A letter from a student who believes that having students who have been through intergration talk to the students of Boston will ease the tension and promote understanding. 

The controversy over forced busing in Boston received national media attention.  Boston's Phase I or the "Short Term Plan to Reduce Racial Imbalance in the Boston Public Schools" was one of the most drastic plans of integration the country had yet to see.  The plan required transporting 14,000 students from the first grade trough the twelfth.   

On Monday, September 9, 1974, three days before schools opened, 10,000 protestors against the court rallied on City Hall Plaza to express their disdain and outrage against the desegregation plan.  Tensions continued to mount and on Thursday South Boston citizens held extremely racist signs such as "Kill Niggers," "Go back to Africa," "KKK," and much worse. A city once the center of abolition, now immersed it self in what some would call "Southern Racism."

Americans from all races and classes across the country and even the world took notice as the events were broadcasted on local and national news channels.  Newspapers filled the country's streets with headlines that read, "Kennedy Jeered on Boston Busing," "Violence Mars Busing in Boston," and " Boston School Busses Stoned a 2nd Day" alerting people to the violent actions of Bostonians against forced busing.

As the media swarmed, people began sending letters to City Officials expressing concern, support, and criticism.  Some of the most surprising of these responses came from students who had either experienced a similar situation, or felt very sympathetic to Boston's students involved in forced busing. 



Sources: Joseph Marr Cronin Reforming Boston Schools, 1930-2006: Overcoming Corruption and Racial Segregation (New York: Palgrave and Macmillian, 2008); Ronald P. Formisano, Boston Against Busing: Race, Class, and Ethnicity in the 1960s and 1970s (North Carolina: University Press, 2004); New York Times (ProQuest Historical Newspapers).





A letter from a high school student who praises Mayor Kevin White for his "treatment of the busing situation."   

Louisville, Kentucky

Far ahead of most places, Louisville, Kentucky integrated its public schools in 1959, but not through forced busing.  The author of this letter, a student from Seneca High, recalls his/her experience as calm, and states that his/her anxiety of transferring from a parochial school to an integrated public school came mostly from fear.  However, this letter was written in September of 1974, a year before the United States Supreme Court ordered Judge James F. Gordon to further desegregate Louisville and Jefferson County public schools.  In 1975, a year after Boston's busing began; Louisville implemented its busing policy.  According to historian Tracy E. K'Myer, the fist day went smoother than ever anticipated.  The subsequent days and weeks however, proved more violent and racially driven than what had transpired in Boston.  Extremist groups like the Ku Klux Klan, not seen in the region since the nineteenth century, made Kentucky a battleground of racism.  One reason for this, K'Myer explains, is that Kentucky served as a "middle ground" between the north and south.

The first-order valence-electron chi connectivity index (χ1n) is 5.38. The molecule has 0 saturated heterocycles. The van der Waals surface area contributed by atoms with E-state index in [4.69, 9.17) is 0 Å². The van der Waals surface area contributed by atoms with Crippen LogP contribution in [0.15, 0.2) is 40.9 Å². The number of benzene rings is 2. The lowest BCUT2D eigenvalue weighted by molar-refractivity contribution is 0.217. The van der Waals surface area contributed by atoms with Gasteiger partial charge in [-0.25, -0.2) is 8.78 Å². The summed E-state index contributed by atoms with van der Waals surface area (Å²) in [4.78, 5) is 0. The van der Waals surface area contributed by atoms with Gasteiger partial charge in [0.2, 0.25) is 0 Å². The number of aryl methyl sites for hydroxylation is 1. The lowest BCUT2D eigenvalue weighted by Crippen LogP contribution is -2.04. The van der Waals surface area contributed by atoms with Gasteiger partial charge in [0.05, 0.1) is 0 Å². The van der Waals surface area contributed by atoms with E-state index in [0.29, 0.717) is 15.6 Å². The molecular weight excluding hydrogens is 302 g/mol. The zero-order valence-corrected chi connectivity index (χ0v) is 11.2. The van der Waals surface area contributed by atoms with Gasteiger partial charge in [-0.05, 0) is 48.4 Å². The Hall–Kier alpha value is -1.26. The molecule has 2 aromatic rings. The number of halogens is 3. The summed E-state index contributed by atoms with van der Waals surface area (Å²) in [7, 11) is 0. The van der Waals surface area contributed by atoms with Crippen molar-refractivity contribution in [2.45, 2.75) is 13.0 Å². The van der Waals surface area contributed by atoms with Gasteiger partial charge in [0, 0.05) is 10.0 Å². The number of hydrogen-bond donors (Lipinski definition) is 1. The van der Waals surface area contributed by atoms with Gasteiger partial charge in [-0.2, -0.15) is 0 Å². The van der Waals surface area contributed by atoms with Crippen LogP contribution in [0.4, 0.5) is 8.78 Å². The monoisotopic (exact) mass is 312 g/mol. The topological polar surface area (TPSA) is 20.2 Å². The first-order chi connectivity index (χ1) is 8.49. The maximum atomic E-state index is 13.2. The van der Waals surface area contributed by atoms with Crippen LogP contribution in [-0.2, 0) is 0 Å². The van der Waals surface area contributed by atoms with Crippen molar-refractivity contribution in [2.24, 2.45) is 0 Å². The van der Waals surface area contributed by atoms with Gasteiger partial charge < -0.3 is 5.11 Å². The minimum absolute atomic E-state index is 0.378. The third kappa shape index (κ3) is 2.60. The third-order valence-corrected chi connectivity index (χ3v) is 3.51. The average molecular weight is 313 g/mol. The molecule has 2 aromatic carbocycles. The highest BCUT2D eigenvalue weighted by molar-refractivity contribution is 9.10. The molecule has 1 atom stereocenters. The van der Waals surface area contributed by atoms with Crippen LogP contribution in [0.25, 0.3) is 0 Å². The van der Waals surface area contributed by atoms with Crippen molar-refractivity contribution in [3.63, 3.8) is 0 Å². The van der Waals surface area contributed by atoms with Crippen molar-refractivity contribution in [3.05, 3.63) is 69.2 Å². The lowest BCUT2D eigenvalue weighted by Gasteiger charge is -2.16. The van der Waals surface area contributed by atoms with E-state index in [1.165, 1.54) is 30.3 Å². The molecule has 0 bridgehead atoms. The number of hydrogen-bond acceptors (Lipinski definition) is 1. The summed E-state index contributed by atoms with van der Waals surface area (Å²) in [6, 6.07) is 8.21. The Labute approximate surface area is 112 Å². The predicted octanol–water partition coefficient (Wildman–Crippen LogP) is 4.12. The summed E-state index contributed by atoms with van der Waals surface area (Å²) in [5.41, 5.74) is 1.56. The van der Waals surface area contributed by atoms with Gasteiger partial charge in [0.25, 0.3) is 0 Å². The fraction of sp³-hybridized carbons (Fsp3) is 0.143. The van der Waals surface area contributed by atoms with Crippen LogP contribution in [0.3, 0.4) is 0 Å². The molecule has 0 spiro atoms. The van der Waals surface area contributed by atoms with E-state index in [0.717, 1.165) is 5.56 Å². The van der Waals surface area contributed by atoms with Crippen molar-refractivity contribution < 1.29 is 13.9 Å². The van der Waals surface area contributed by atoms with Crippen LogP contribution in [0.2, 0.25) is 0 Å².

As the violence escalated, so too did the death toll.  A place once praised for its liberal whites and lack of Jim Crow laws now embodied the nightmare of racism.  The National Guard was called in not only to protect the students, but to protect the proponents white and black, of integration.  Several Kentuckian newspapers blame forced busing for being the catalyst which created the violence. 


Sources: Alana Samuels, "The City that Believed in Intergration," The Atlantic (Louisville, Kentucky), Mrch 27, 2015; Tracy E. K'Myer, Civil Rights in the Gateway to the South: Louisville, kentucky, 1945-1980 (University Press: Kentucky, 2009). 


A letter from an eleventh grade class who suggest Mayor Kevin White ask what the opinions of both black and white students to better understand why they feel the way they do about busing. 


Cleveland, Ohio

Cleveland divided its public schools by regions. Lincoln West High taught students in the western region, and according to this letter, students held no particular prejudice against one another.  The implication is that this school was integrated, but by 1970 standards, it fell under defacto segregation.  For Clevelanders, the fight to desegregate schools spanned many decades and reached its first climax during the 1963-1964 school year.  A yearlong protest to end defacto segregation and other discriminatory policies within the Cleveland public schools transpired and achieved moderate reforms.  Unfortunately, it failed in its ultimate goal of racial integration. 

The Cleveland School Board announced in 1963 that a small population of non-white students would be bussed to ease the overcrowding of schools in the black neighborhoods.  Since, equality of education, not integration was the board's goal, students were segregated on the buses and within the schools.  It would be another fifteen years before "court ordered busing" for racial integration would take place.

In 1979, Cleveland began cross-city busing, transporting over 30,000 students of various races and nationalities.  Aside from a few teacher strikes and minor demonstrations, Cleveland escaped the horror of mob violence that occurred in other cities when implementing forced busing.  Considering that Cleveland was the first major American city to elect a black mayor in 1968, its story of busing is both surprising and understandable. 


 Sources: The Clevelend Memory Project; Edward M. Miggins, "Cleveland Public Schools," Enclyclopedia of Cleveland.


A letter form two students in South Carolina who explain their experiences and offer "Rules for a 'Together School.'" 

Walterboro, South Carolina